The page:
Northern Secretary Brandon Lewis has said that widely trailed British legislation to allow the London government to unilaterally repudiate elements of the Northern Ireland protocol will not feature in next week’s queen’s speech, a setting-out of the government legislative agenda for the year.
"Our focus is on resolving the issues with the protocol," Lewis said. "Ideally we want to do that by agreement with the European Union. " He is right. The problem is talks with Brussels are stalled. The BBC separately reported that there will be language included in the queen's speech about upholding the integrity of the Belfast Agreement.
Whether the decision to pull the pledge from the speech reflects a pragmatic turn on the part of the British government, or an unwillingness on the monarch's part to be seen to endorse a blatant breach of the UK's post-Brexit legal obligations, matters little. It is a welcome lowering of tensions, even if the prospect of the United Kingdom invoking article 16 of the withdrawal agreement suspending the whole deal still remains in Boris Johnson's armoury, brandished when he feels the need to raise the political temperature.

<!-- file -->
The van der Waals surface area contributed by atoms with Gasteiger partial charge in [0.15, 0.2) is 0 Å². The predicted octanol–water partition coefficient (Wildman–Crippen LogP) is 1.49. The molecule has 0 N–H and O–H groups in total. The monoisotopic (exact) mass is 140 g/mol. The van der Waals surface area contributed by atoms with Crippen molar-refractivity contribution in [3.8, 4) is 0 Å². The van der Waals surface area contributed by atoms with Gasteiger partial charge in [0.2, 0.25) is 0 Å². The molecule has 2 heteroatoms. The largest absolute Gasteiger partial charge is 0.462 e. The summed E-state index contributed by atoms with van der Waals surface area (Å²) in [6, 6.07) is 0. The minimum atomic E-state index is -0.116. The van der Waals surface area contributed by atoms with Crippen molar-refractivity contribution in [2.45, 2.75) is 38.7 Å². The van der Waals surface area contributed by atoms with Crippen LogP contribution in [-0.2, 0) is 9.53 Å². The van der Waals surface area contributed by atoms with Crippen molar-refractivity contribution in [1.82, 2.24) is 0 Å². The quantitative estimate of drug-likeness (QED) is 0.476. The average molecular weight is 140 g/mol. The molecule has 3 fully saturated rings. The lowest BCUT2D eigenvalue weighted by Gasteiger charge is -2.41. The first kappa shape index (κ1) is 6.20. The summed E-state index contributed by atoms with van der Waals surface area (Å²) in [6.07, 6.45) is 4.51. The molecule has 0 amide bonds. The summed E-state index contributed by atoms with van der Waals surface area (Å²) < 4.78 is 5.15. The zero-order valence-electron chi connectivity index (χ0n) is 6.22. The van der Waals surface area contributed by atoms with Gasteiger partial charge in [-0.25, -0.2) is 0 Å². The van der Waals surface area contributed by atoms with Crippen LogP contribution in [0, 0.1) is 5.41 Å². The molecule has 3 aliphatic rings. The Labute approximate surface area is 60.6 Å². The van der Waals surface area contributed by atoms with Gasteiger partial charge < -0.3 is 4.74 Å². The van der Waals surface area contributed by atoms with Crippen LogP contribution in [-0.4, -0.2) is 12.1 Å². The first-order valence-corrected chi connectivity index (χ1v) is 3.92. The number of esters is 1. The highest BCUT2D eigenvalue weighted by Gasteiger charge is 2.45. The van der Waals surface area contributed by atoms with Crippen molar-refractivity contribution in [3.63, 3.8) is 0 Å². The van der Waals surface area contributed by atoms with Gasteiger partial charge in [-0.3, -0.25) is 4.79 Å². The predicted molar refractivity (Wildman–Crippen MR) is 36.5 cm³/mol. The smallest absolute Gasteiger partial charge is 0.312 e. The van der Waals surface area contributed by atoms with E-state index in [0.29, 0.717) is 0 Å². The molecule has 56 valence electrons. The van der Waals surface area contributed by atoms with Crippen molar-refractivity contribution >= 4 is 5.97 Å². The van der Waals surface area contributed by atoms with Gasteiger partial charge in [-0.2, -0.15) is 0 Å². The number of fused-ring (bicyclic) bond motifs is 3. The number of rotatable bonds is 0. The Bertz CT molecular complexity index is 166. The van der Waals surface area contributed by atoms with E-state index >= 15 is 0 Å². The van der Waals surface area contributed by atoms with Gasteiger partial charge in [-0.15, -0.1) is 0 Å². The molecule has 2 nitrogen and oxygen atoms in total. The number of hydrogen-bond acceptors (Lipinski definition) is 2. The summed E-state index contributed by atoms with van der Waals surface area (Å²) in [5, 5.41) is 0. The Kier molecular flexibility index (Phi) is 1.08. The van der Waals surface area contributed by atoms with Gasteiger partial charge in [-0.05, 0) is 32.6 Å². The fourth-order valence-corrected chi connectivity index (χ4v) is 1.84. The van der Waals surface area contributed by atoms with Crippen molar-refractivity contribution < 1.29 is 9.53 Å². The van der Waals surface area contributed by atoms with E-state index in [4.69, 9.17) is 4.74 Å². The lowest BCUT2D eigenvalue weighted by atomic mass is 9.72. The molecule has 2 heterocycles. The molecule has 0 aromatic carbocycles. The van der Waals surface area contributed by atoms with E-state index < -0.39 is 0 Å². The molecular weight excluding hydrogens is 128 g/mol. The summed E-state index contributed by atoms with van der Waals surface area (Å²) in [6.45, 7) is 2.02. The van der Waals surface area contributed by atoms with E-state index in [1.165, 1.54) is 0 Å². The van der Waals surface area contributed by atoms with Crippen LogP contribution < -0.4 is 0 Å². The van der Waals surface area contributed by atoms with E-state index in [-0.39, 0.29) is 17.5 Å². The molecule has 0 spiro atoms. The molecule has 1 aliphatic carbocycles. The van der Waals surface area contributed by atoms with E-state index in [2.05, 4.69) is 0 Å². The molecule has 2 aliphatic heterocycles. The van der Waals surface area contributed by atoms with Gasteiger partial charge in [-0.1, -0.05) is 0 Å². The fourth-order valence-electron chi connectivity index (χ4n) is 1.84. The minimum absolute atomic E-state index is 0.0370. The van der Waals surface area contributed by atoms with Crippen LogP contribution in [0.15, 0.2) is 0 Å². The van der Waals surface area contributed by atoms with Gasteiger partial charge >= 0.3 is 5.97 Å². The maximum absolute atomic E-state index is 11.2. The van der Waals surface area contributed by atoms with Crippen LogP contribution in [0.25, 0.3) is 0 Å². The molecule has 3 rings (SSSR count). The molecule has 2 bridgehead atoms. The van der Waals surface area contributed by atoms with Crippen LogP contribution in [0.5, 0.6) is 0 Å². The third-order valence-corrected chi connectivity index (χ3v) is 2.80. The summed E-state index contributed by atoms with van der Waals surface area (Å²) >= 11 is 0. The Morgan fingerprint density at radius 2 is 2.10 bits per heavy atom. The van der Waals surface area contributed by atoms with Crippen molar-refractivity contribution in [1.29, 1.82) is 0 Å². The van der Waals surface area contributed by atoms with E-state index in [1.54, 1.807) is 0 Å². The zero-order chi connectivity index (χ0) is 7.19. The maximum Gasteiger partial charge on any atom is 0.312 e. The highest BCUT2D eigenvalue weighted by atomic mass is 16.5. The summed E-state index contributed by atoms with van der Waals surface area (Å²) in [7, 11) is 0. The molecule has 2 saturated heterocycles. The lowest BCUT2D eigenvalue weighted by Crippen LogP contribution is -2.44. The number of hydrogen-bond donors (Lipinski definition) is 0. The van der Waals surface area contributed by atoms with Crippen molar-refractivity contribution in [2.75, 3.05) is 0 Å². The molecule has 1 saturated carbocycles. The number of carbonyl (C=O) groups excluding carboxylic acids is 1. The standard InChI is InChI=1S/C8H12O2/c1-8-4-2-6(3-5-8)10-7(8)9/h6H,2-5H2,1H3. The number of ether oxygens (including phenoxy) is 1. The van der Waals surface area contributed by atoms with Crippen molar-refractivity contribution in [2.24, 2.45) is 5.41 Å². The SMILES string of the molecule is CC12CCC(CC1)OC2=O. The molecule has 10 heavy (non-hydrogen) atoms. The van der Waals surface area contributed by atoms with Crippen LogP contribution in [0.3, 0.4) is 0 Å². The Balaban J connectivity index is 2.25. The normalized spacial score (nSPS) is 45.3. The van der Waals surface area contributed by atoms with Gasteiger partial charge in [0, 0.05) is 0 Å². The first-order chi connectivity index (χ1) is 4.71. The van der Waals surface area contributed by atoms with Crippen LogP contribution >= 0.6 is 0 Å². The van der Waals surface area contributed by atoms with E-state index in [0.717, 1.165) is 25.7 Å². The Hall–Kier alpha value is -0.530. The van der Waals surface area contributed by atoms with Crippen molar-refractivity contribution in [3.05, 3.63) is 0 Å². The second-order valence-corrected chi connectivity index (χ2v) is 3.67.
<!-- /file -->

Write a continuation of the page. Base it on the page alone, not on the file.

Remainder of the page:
The temporary shelving of the Bill will disappoint unionists, notably the Democratic Unionist Party, which is threatening not to re-enter the Northern Executive unless the protocol is repudiated. But party leader Jeffrey Donaldson has long learnt not to place faith in Johnson's promises and appears to have qualified his party's position somewhat by insisting that the protocol will be only one factor among several in the DUP's decision to re-enter the Executive.
It is to be hoped that, when the votes in yesterday’s Assembly election are counted and digested, the DUP will have left itself enough room for manoeuvre to proceed to form an Executive. Binding the future of the Executive – so important to the good government of the North – to the dispute over the protocol serves nobody’s long-term interests, least of all the people of Northern Ireland.